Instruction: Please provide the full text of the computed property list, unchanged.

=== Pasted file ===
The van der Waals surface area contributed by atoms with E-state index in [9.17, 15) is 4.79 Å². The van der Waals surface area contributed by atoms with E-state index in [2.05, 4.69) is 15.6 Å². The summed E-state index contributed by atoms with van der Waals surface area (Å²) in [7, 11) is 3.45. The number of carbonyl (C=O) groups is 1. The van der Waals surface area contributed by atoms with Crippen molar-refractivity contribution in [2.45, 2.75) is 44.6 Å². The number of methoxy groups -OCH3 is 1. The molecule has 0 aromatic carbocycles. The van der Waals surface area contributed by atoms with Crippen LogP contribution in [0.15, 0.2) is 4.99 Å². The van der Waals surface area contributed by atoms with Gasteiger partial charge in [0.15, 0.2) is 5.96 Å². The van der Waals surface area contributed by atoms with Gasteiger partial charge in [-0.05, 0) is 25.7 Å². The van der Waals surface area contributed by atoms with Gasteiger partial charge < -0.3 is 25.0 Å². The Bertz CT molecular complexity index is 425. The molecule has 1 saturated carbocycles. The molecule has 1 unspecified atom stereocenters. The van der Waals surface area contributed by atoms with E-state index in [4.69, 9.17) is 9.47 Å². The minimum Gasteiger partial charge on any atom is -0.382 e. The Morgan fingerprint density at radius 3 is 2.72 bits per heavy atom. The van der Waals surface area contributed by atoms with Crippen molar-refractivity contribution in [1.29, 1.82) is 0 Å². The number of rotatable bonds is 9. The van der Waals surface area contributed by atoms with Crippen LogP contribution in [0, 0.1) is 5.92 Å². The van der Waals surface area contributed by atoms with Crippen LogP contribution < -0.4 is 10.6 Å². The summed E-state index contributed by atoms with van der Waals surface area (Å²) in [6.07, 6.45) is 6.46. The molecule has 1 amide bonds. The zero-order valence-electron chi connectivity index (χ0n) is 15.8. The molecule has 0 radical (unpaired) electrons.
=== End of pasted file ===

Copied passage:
The van der Waals surface area contributed by atoms with E-state index in [9.17, 15) is 4.79 Å². The van der Waals surface area contributed by atoms with E-state index in [2.05, 4.69) is 15.6 Å². The summed E-state index contributed by atoms with van der Waals surface area (Å²) in [7, 11) is 3.45. The number of carbonyl (C=O) groups is 1. The van der Waals surface area contributed by atoms with Crippen molar-refractivity contribution in [2.45, 2.75) is 44.6 Å². The number of methoxy groups -OCH3 is 1. The molecule has 0 aromatic carbocycles. The van der Waals surface area contributed by atoms with Crippen LogP contribution in [0.15, 0.2) is 4.99 Å². The van der Waals surface area contributed by atoms with Gasteiger partial charge in [0.15, 0.2) is 5.96 Å². The van der Waals surface area contributed by atoms with Gasteiger partial charge in [-0.05, 0) is 25.7 Å². The van der Waals surface area contributed by atoms with Gasteiger partial charge < -0.3 is 25.0 Å². The Bertz CT molecular complexity index is 425. The molecule has 1 saturated carbocycles. The molecule has 1 unspecified atom stereocenters. The van der Waals surface area contributed by atoms with E-state index in [4.69, 9.17) is 9.47 Å². The minimum Gasteiger partial charge on any atom is -0.382 e. The Morgan fingerprint density at radius 3 is 2.72 bits per heavy atom. The van der Waals surface area contributed by atoms with Crippen molar-refractivity contribution in [1.29, 1.82) is 0 Å². The number of rotatable bonds is 9. The van der Waals surface area contributed by atoms with Crippen LogP contribution in [0, 0.1) is 5.92 Å². The van der Waals surface area contributed by atoms with Crippen LogP contribution < -0.4 is 10.6 Å². The summed E-state index contributed by atoms with van der Waals surface area (Å²) in [6.07, 6.45) is 6.46. The molecule has 1 amide bonds. The zero-order valence-electron chi connectivity index (χ0n) is 15.8. The molecule has 0 radical (unpaired) electrons.